Auto sales could hit below pandemic 2020 levels amid low inventory challenges
Low inventory levels led Cox Automotive analysts to again revise their full-year U.S. 2022 new-vehicle sales forecast downward.
At a discussion Tuesday with media, analysts projected 14.4 million sales this year, below the 14.6 million sold in pandemic year 2020.
Cox initially forecast 16 million sales for the year before dropping that estimate to 15.3 million, followed by the latest revision.
June sales are expected to finish near 1.2 million, down 7.5% from last year’s 1.3 million sales, Cox forecasts. Most automakers will report June and second-quarter sales on Friday.
Tight inventory continues to constrain sales, with supply issues still lowering output while demand remains steady. As a result, since June 2021, monthly sales have been averaging 1.1 million units a month.
"It is simply impossible given the latest production forecast to get to 15 million by the end of the year," Cox Chief Economist Jonathan Smoke said during the roundtable discussion.
Despite lower sales, automakers are making more per sale in the low-supply, high-demand market where incentives aren't needed to achieve sales. Demand is expected to stay put for the most part, but declining consumer confidence and the Federal Reserve's move to increase the benchmark interest rate to curb inflation could dissuade some people from buying in 2022.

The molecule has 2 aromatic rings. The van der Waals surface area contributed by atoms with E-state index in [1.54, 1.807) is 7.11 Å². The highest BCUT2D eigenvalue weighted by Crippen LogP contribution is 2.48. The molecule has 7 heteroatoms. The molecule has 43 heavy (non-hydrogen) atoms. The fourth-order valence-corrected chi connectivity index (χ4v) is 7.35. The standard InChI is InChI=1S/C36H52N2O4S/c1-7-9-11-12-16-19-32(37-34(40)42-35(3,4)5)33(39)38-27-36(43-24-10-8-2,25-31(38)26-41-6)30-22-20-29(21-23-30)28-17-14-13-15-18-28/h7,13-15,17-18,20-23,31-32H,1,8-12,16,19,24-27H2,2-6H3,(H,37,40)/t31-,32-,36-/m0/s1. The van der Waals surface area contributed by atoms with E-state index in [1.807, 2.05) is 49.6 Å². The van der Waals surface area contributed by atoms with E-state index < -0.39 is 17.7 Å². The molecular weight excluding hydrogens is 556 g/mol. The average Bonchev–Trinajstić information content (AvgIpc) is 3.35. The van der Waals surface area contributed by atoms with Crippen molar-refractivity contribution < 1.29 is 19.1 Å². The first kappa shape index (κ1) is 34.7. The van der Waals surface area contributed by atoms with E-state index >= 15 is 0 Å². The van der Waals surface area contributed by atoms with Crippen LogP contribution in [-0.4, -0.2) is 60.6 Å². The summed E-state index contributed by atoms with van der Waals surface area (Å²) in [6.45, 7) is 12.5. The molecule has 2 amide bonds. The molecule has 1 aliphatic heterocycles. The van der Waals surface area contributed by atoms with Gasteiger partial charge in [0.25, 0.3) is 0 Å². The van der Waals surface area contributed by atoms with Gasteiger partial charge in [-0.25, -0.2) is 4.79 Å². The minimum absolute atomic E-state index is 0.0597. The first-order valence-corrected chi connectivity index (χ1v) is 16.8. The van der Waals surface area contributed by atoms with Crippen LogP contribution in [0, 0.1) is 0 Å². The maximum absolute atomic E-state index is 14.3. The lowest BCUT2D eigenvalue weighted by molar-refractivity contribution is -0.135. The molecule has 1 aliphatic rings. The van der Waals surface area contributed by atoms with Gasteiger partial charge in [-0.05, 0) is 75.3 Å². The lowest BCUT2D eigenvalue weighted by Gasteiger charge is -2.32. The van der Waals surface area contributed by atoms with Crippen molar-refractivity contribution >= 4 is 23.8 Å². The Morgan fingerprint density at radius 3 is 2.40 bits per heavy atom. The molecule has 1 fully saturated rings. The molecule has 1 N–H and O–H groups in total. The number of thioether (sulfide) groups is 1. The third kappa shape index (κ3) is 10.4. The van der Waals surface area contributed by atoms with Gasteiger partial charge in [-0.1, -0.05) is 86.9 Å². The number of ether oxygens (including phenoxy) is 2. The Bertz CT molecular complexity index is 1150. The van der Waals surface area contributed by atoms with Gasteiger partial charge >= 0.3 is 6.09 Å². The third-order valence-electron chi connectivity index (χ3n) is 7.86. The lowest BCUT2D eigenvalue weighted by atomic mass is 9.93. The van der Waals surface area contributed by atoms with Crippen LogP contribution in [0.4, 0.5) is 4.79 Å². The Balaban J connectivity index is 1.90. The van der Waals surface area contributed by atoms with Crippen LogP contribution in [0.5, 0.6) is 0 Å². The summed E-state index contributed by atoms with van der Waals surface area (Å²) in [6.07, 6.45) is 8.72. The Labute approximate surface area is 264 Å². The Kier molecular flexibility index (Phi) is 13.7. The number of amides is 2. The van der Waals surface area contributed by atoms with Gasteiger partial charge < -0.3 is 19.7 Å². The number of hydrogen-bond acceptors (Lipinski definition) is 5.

"There's still a greater demand than what we have available," Cox Senior Economist Charlie Chesbrough said.
"We still see this market as constrained. Clearly, the higher interest rates and the changing economy ... probably moves some folks out of the line that wanted to get a vehicle," he said. "But, again, it's still just we don't have enough product for the people who do want to ... buy this year."
Moving forward, it's unclear how quickly automakers will want to rebuild inventories to get back to "normal" levels since they are doing well in this environment.
"We're seeing more and more evidence that this tight-supply market, these high prices, these strong margins that the OEMs are getting and strong dealer sentiment from all of this that they are still making good money suggests that the industry really isn't in a massive hurry to get things back to the way they were," he said.
Chesbrough did say "sales aren't high enough now to keep revenues at a stable level, so they are suffering a little bit more than they were last year."